“Oh man, I’m forgetting.”
Gaby Moreno is trying to remember the joke Van Dyke Parks told her earlier this day.
“It was the one about…. shoot! It will come to me.”
And it does.
“It was this one: ‘There are three kinds of people in the world. Those who can count, and those who can’t.’”
Moreno laughs at the simple, if groan-worthy humor, typical of Parks’ always-stylish banter, as anyone who’s encountered the noted composer-arranger-musicologist-raconteur extraordinaire knows. But the joke, inadvertently, relates to another bit of math involving the new album, ¡Spangled! The collaboration between the Guatemala-born nightingale-ian singer Moreno and Mississippi-originated, California-rooted Parks is a vibrant trip through musics the pair have been describing as “Pan-American.”
And that involves the simple equatorial-spanning equation of 1+1+1=1.
“We wanted to imagine a project that could unite both hemispheres of the Americas,” she says. “It’s not just Latin American music, but music that crosses borders, can make us all celebrate the diversity and richness and culture that exists. It’s the whole continent. I think of it as all one America: North, Central and South. It’s a beautiful thing we should all be proud of.”
It’s also, of course, a timely album, though Moreno stresses that while the current situation regarding immigration seems quite acute and divisive, it is hardly a new issue. Parks is not so restrained in his expression, though. “I’m frightened by the toxicity,” he says, not joking at all now. “And we must push back. And my way is with this project.”
¡Spangled! slides through the 20th century and right up to today, moving with ease through countries and cultures — the songs originating in Venezuela, Trinidad, Panama, Peru, Brazil, Puerto Rico and the U.S.
That sweep is represented vividly in Parks’ orchestrations, mostly sporting a sound that can only be called cinematic, marked by such signature Parks flourishes as heavenly harps (both Latin American and “concert” variations) and soaring strings. And then there is Moreno’s naturally pure voice, oft-layered into an angelic choir, whether in Spanish, English or, on two songs, Brazilian Portuguese. The support cast also includes such notables as guitarist Ry Cooder, bassist Leland Sklar and drummer Jim Keltner, though the MVP would likely be Mexican harpist Celso Duarte.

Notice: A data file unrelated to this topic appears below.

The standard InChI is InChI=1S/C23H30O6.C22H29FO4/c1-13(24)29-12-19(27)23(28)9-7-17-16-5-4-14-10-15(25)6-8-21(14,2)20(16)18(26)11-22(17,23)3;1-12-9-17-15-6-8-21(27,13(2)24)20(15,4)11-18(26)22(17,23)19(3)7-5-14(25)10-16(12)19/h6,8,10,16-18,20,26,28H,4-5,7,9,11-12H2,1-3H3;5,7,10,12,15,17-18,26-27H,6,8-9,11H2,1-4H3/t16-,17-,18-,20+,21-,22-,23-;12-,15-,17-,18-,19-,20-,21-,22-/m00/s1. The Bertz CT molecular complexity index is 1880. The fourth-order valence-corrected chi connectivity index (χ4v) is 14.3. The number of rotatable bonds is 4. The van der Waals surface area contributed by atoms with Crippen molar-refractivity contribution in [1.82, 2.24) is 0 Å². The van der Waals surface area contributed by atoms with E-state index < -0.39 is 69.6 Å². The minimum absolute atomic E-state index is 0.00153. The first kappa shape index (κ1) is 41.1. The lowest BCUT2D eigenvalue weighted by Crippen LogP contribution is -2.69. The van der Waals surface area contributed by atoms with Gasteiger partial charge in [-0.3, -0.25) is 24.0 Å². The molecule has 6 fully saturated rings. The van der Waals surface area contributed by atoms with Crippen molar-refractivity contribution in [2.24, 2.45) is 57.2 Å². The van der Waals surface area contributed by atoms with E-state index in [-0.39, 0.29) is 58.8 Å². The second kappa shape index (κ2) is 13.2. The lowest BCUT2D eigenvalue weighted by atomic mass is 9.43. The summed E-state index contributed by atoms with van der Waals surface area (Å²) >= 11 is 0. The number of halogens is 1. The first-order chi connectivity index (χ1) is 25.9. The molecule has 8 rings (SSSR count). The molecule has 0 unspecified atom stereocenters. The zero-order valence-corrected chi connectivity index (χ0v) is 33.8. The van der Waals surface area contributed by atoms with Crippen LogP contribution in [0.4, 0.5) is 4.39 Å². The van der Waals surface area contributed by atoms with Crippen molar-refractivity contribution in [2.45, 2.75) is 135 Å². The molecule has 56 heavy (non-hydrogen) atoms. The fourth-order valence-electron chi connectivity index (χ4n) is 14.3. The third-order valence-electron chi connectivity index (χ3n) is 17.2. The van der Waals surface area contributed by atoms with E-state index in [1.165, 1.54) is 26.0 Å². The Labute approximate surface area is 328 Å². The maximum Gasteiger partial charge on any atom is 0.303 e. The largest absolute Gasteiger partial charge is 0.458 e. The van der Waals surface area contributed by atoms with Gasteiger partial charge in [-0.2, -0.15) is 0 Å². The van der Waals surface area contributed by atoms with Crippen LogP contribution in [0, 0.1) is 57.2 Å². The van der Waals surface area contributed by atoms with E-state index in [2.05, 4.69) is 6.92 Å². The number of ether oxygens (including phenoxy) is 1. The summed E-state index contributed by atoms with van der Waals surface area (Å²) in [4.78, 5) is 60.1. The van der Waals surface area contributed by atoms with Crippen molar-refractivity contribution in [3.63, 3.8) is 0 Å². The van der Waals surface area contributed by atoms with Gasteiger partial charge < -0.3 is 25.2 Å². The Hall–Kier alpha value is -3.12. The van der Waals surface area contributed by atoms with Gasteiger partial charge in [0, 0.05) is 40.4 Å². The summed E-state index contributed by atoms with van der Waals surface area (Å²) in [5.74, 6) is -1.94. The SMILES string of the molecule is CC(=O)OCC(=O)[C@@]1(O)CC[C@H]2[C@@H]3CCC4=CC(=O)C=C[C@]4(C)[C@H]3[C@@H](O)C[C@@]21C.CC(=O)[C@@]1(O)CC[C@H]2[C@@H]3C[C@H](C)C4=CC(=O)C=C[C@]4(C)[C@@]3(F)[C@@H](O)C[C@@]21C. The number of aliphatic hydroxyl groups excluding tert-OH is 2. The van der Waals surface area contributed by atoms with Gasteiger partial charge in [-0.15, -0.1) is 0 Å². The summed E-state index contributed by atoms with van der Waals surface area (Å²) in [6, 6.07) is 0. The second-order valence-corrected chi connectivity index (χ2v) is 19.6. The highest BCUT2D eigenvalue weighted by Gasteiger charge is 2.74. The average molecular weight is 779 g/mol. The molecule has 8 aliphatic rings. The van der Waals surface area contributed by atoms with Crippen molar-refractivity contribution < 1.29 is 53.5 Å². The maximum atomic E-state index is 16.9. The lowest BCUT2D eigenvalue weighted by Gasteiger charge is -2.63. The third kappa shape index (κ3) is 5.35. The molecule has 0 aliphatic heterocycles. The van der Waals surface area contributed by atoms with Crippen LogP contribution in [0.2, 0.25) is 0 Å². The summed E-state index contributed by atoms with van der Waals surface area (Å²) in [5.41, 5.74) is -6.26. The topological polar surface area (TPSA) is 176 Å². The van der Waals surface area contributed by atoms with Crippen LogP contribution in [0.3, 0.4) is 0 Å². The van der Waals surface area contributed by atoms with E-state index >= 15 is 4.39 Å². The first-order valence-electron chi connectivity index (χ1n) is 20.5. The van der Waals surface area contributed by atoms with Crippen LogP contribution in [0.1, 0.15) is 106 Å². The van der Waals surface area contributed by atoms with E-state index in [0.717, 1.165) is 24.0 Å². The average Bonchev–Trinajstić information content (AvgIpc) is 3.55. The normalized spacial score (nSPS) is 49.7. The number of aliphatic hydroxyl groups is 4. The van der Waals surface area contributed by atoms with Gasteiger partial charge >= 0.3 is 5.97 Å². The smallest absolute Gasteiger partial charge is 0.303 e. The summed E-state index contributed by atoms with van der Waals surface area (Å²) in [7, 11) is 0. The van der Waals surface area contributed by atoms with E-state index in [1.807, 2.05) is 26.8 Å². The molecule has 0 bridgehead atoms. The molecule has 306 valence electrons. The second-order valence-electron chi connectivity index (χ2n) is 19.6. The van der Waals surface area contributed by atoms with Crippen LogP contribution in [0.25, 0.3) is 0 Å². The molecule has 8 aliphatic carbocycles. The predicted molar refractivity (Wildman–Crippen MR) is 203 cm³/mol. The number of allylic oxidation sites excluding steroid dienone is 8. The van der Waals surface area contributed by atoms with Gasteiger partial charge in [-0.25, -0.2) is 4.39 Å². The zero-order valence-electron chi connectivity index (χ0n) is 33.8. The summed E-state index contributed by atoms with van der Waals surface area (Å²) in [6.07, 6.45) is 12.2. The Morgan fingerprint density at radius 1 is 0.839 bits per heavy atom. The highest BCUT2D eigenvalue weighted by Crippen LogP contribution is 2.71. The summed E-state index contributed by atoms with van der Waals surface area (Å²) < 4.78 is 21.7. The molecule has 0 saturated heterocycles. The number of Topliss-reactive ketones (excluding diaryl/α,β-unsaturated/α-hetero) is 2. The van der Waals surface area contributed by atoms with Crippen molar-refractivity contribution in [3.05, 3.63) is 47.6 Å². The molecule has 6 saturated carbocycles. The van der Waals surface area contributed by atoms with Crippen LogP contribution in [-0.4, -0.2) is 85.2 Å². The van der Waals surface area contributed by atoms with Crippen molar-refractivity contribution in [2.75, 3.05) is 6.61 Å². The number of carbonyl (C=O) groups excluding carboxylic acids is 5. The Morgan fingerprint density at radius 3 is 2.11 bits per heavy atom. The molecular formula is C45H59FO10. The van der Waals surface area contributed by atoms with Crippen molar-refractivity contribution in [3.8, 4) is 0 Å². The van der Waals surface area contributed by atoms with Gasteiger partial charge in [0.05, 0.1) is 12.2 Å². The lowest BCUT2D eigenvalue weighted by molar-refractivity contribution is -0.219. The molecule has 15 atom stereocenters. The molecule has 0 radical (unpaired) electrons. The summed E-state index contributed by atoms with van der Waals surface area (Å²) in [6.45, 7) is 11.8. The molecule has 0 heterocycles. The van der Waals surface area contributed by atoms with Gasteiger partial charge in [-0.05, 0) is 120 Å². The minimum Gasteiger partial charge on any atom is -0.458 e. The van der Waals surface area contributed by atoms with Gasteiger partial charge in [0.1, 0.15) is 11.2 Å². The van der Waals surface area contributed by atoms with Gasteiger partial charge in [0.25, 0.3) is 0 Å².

The oldest song is the Venezuelan classic “Alma Llanera,” written in 1914. That is also the song among this batch that first came to Moreno’s attention, something that’s been part of her life since she can first remember.
“It’s kind of the second national anthem for that country. I remember growing up listening to it. My parents would listen to it in the house. It was popular all over Latin America — anyone who is Latin, you ask and they know it. I was very excited to hear what Van Dyke did with the song. He took it to another level. For me singing it, it was very emotional, given the circumstances in Venezuela now. It’s sort of my love letter to them.”
The newest is her own, the very personal “El Sombrerón,” first recorded on her 2008 album Postales in a gorgeously spare version. This one, in Parks’ hands, is anything but spare, the orchestral splendor of his approach illuminating the deep connection it holds for Moreno.
“That’s a folk legend from Guatemala,” she says. “I wrote that many years ago. It was one of the first movies ever made there. It’s about this character, El Sombrerón. And my grandfather was a character in the movie! I was watching it, and in my head I thought it could sound like a song from a Tarantino film.”
And while there is a sense of urgent purpose to it all, it is not really a political album, aside from perhaps two songs: The opening version of “Across the Borderline” (written by John Hiatt, Cooder and Jim Dickinson for the 1982 Jack Nicholson movie The Border) featuring guest Jackson Browne, serves as prologue to a vivid journey. And modern Trinidadian calypso giant David Rudder’s ever-more-topical “The Immigrants,” though written 21 years ago, puts a right-now point on it all.
But aside from that, this is mostly romantic music, from the 1955 Panamanian song “Historia de un Amor” to the ‘70s whimsical hit “I’ll Take a Tango,” written by Alex Harvey and recorded by, among others, Harry Nilsson, a close Parks associate.
“There’s love songs, songs about heartbreak,” Moreno says. “Songs about life.”
A happy album, then?
“Yes!” she says. “Absolutely! Maybe only a couple of songs aren’t. I don’t think there’s anything wrong with that. Life. Ups and downs.”
But that’s migration, too.
“It’s the story of the migration through space and time,” she says. “How the songs evolved, originated in one place and then been taken by other people. The migration of songs through the Americas.”